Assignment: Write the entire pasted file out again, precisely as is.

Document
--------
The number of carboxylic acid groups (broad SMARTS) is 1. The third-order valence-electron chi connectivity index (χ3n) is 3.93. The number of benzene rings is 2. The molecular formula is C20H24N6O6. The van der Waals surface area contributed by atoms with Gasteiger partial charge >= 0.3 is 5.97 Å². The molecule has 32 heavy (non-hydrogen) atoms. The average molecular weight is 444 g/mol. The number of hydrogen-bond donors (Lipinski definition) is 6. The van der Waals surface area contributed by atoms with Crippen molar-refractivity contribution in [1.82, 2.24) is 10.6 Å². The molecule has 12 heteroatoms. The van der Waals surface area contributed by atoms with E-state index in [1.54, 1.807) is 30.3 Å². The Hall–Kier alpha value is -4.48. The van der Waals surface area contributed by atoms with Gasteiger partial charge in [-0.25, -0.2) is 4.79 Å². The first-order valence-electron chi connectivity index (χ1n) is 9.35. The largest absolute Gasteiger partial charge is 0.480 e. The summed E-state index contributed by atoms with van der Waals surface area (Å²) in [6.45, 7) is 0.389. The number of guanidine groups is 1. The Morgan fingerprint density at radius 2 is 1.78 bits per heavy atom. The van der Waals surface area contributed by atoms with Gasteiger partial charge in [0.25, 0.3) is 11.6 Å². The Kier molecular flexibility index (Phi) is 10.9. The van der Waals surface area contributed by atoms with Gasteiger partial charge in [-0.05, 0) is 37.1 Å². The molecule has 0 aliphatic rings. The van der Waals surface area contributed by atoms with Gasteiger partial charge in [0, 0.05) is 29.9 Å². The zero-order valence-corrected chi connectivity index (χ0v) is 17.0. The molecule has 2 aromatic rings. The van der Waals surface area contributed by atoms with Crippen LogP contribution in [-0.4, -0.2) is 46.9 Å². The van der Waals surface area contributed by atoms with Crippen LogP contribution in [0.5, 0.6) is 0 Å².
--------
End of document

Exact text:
The number of carboxylic acid groups (broad SMARTS) is 1. The third-order valence-electron chi connectivity index (χ3n) is 3.93. The number of benzene rings is 2. The molecular formula is C20H24N6O6. The van der Waals surface area contributed by atoms with Gasteiger partial charge >= 0.3 is 5.97 Å². The molecule has 32 heavy (non-hydrogen) atoms. The average molecular weight is 444 g/mol. The number of hydrogen-bond donors (Lipinski definition) is 6. The van der Waals surface area contributed by atoms with Crippen molar-refractivity contribution in [1.82, 2.24) is 10.6 Å². The molecule has 12 heteroatoms. The van der Waals surface area contributed by atoms with E-state index in [1.54, 1.807) is 30.3 Å². The Hall–Kier alpha value is -4.48. The van der Waals surface area contributed by atoms with Gasteiger partial charge in [-0.25, -0.2) is 4.79 Å². The first-order valence-electron chi connectivity index (χ1n) is 9.35. The largest absolute Gasteiger partial charge is 0.480 e. The summed E-state index contributed by atoms with van der Waals surface area (Å²) in [6.45, 7) is 0.389. The number of guanidine groups is 1. The Morgan fingerprint density at radius 2 is 1.78 bits per heavy atom. The van der Waals surface area contributed by atoms with Gasteiger partial charge in [0.25, 0.3) is 11.6 Å². The Kier molecular flexibility index (Phi) is 10.9. The van der Waals surface area contributed by atoms with Gasteiger partial charge in [-0.05, 0) is 37.1 Å². The molecule has 0 aliphatic rings. The van der Waals surface area contributed by atoms with Gasteiger partial charge in [0, 0.05) is 29.9 Å². The zero-order valence-corrected chi connectivity index (χ0v) is 17.0. The molecule has 2 aromatic rings. The van der Waals surface area contributed by atoms with Crippen LogP contribution in [-0.4, -0.2) is 46.9 Å². The van der Waals surface area contributed by atoms with Crippen LogP contribution in [0.5, 0.6) is 0 Å².